Sustainable Neighborhoods and Communities: Initiatives, Certifications, and Developments


| 2/20/2011 11:47:48 AM


Tags: sustainable neighborhoods, sustainable communities, model green developments, ecovillages, One Planet Communities, LEED ND, Living Building Challenge, design certifications, mixed-use, urban planning, Miriam Landman,

Many groups are working to advance the sustainability of neighborhoods and communities. In addition to various national organizations, local grassroots initiatives for community sustainability, resiliency, and energy independence are gaining steam around the country and the world. Check out the map/list of U.S. Transition initiatives (and see if one has been started near you), and to learn about ecovillages that have been established around the world, visit the Global Ecovillage Network website (click on “Find an Ecovillage” to search for communities in your region).

Other organizations are focused primarily on the planning, design, and development (or redevelopment) of neighborhoods; these include groups such as Partnership for Sustainable Communities and various “smart growth” initiatives.

For links to additional groups and initiatives, you can download my more comprehensive list of Resources on Sustainable Communities (80 KB PDF document).


Several certification programs have emerged to rate the sustainability of planned neighborhood and community-scale developments. These programs include: LEED for Neighborhood Development, One Planet Communities, and the Living Building Challenge. The programs’ requirements can be used as general planning and design guidelines for any project, even if official third-party certification is not the goal.

One Planet1. One Planet Communities: This is an international program that is part of the One Planet Living program developed by BioRegional, a UK-based environmental organization. One Planet Communities have the ambitious goal of reducing their ecological footprint by at least 80%, which (if they come close to reaching that goal) would make them some of the greenest neighborhood developments in the world. The One Planet Living program is based on 10 principles in the following categories: zero carbon, zero waste, sustainable transport, local and sustainable materials, local and sustainable food, sustainable water, natural habitats and wildlife, culture and heritage, equity and fair trade, and health and happiness.  The first North American project to be endorsed by One Planet Communities is the 200-acre Sonoma Mountain Village in Rohnert Park, California. Sonoma Mountain Village is also a LEED for Neighborhood Development project, and its Plan was recently pre-certified (Stage 1) at the LEED ND Platinum level (the highest LEED rating).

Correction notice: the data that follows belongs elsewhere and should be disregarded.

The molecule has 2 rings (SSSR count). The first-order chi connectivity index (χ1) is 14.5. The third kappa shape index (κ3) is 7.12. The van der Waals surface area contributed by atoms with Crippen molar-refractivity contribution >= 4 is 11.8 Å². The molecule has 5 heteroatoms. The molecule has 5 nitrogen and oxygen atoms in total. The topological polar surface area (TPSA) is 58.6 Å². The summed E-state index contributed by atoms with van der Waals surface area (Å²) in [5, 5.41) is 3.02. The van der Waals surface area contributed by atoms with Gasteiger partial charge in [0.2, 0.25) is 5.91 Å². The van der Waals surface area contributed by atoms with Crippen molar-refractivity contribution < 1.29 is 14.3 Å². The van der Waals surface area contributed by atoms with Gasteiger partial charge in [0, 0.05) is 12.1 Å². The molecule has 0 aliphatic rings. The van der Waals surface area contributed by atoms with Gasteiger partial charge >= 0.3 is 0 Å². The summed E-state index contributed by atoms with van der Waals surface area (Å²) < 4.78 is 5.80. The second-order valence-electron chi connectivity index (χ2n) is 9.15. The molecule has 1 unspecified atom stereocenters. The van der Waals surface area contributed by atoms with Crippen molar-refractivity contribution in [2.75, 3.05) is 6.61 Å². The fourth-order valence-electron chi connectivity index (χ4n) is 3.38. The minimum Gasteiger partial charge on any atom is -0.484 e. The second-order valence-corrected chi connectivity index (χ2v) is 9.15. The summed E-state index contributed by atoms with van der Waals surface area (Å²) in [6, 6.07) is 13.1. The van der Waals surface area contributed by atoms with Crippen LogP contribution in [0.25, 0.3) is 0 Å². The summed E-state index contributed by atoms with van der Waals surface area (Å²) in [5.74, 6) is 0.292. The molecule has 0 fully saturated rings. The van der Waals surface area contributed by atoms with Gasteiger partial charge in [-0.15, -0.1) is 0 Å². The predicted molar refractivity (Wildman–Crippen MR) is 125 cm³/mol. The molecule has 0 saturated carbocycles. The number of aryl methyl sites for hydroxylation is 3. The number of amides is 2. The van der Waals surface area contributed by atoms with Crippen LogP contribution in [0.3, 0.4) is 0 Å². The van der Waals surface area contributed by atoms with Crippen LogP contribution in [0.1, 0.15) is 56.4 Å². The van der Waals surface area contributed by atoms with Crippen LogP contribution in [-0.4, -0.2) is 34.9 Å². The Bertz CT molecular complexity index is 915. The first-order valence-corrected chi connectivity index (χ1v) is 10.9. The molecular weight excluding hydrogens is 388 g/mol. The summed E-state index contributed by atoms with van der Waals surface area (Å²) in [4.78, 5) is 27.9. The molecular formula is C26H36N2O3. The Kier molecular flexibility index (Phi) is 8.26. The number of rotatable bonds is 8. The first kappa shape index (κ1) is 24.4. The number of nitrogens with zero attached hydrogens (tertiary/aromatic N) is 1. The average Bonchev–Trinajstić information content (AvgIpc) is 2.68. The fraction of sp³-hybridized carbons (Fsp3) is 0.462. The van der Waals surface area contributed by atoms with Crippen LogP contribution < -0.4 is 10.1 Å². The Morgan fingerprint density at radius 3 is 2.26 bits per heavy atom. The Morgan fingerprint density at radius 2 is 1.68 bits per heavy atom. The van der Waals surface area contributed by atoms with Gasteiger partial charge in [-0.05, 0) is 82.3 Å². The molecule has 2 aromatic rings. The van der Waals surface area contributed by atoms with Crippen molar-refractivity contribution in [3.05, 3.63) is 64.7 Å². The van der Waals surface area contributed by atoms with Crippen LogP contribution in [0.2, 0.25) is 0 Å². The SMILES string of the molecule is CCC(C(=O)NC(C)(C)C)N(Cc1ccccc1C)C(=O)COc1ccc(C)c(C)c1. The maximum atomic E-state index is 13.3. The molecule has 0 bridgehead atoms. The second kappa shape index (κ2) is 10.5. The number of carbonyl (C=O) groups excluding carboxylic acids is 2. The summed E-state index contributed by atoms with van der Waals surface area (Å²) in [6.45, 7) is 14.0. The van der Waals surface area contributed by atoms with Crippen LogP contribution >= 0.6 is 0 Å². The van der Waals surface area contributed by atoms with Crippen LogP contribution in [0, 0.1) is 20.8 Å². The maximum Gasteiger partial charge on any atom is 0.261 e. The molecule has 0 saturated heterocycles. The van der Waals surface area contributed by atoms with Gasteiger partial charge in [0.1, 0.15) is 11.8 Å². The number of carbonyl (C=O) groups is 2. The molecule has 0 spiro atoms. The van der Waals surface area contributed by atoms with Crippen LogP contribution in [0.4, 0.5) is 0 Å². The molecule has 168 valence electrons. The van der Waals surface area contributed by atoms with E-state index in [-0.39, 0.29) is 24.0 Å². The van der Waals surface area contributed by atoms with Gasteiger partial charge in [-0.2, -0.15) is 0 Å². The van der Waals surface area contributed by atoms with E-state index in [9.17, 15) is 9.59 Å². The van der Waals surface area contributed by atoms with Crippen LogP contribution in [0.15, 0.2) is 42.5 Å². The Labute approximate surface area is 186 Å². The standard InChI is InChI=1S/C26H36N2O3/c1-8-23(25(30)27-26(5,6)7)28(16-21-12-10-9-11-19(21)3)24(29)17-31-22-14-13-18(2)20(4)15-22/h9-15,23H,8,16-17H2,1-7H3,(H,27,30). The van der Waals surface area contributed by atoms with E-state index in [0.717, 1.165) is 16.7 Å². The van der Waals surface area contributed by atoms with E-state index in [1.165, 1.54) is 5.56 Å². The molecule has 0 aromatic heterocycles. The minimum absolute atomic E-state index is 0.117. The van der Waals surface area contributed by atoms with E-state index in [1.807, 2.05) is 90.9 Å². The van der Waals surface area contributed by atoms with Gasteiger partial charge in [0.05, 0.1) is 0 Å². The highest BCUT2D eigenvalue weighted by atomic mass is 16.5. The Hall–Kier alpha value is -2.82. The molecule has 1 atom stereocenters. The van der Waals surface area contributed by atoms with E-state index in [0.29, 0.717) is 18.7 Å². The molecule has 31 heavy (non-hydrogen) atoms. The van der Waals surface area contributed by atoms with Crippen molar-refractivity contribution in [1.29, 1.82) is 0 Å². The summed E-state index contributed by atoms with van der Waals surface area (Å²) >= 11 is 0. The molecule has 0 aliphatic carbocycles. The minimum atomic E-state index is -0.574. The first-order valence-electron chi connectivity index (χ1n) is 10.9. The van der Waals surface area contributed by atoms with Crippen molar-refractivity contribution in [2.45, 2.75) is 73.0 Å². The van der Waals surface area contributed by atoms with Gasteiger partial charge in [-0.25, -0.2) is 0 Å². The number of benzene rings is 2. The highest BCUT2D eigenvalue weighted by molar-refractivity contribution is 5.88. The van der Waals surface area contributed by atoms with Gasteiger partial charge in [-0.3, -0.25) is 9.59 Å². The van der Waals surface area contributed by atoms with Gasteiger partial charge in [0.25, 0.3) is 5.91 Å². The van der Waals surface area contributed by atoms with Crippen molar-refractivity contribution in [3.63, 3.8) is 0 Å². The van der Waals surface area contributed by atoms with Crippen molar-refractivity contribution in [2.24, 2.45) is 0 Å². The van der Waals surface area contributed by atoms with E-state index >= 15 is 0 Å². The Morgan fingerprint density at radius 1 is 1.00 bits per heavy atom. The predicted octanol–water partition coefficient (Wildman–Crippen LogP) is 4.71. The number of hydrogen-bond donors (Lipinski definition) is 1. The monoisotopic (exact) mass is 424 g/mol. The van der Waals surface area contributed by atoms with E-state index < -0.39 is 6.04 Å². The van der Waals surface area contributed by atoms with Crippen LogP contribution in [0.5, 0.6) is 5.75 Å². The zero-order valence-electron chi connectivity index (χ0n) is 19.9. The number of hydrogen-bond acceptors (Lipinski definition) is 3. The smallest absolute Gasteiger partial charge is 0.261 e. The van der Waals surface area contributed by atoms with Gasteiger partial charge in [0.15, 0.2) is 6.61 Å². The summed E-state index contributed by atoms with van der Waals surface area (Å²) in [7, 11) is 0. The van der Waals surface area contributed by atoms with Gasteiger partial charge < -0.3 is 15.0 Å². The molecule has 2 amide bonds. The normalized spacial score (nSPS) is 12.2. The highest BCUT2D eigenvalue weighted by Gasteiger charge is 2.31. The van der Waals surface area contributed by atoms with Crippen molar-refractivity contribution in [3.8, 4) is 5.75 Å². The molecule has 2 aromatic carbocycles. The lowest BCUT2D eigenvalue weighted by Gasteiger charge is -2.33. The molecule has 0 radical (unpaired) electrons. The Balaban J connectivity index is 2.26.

Living Building Challenge 2. Living Building Challenge: Like One Planet Communities, this is an international program that has developed deep-green standards that go beyond LEED requirements. Developed by the International Living Building Institute, this certification system can be applied to projects of any scale: from an individual building to a neighborhood or community design project.




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